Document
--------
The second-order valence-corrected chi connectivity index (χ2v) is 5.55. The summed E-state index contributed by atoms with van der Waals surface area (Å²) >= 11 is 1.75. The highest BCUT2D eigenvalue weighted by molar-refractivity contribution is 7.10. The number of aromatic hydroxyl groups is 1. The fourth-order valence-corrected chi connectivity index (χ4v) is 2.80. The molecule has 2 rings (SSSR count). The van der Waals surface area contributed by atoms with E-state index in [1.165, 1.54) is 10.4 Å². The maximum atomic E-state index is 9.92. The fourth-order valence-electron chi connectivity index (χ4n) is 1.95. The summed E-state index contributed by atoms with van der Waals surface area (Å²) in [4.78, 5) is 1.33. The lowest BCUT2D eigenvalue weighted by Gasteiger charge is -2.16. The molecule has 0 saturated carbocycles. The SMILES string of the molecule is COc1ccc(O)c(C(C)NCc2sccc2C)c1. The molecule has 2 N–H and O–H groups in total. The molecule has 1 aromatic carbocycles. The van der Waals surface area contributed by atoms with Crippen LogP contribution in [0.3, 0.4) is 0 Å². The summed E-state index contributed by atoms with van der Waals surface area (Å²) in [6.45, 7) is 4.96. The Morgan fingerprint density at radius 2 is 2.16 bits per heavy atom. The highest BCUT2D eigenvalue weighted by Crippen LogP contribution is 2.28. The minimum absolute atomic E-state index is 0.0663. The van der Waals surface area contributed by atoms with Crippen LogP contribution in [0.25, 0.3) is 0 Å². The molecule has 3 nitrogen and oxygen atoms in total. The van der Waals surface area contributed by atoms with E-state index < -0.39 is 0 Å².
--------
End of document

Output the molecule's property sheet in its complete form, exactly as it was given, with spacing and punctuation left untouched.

The second-order valence-corrected chi connectivity index (χ2v) is 5.55. The summed E-state index contributed by atoms with van der Waals surface area (Å²) >= 11 is 1.75. The highest BCUT2D eigenvalue weighted by molar-refractivity contribution is 7.10. The number of aromatic hydroxyl groups is 1. The fourth-order valence-corrected chi connectivity index (χ4v) is 2.80. The molecule has 2 rings (SSSR count). The van der Waals surface area contributed by atoms with E-state index in [1.165, 1.54) is 10.4 Å². The maximum atomic E-state index is 9.92. The fourth-order valence-electron chi connectivity index (χ4n) is 1.95. The summed E-state index contributed by atoms with van der Waals surface area (Å²) in [4.78, 5) is 1.33. The lowest BCUT2D eigenvalue weighted by Gasteiger charge is -2.16. The molecule has 0 saturated carbocycles. The SMILES string of the molecule is COc1ccc(O)c(C(C)NCc2sccc2C)c1. The molecule has 2 N–H and O–H groups in total. The molecule has 1 aromatic carbocycles. The van der Waals surface area contributed by atoms with Crippen LogP contribution in [0.3, 0.4) is 0 Å². The summed E-state index contributed by atoms with van der Waals surface area (Å²) in [6.45, 7) is 4.96. The Morgan fingerprint density at radius 2 is 2.16 bits per heavy atom. The highest BCUT2D eigenvalue weighted by Crippen LogP contribution is 2.28. The minimum absolute atomic E-state index is 0.0663. The van der Waals surface area contributed by atoms with Crippen LogP contribution in [0.25, 0.3) is 0 Å². The molecule has 3 nitrogen and oxygen atoms in total. The van der Waals surface area contributed by atoms with E-state index < -0.39 is 0 Å².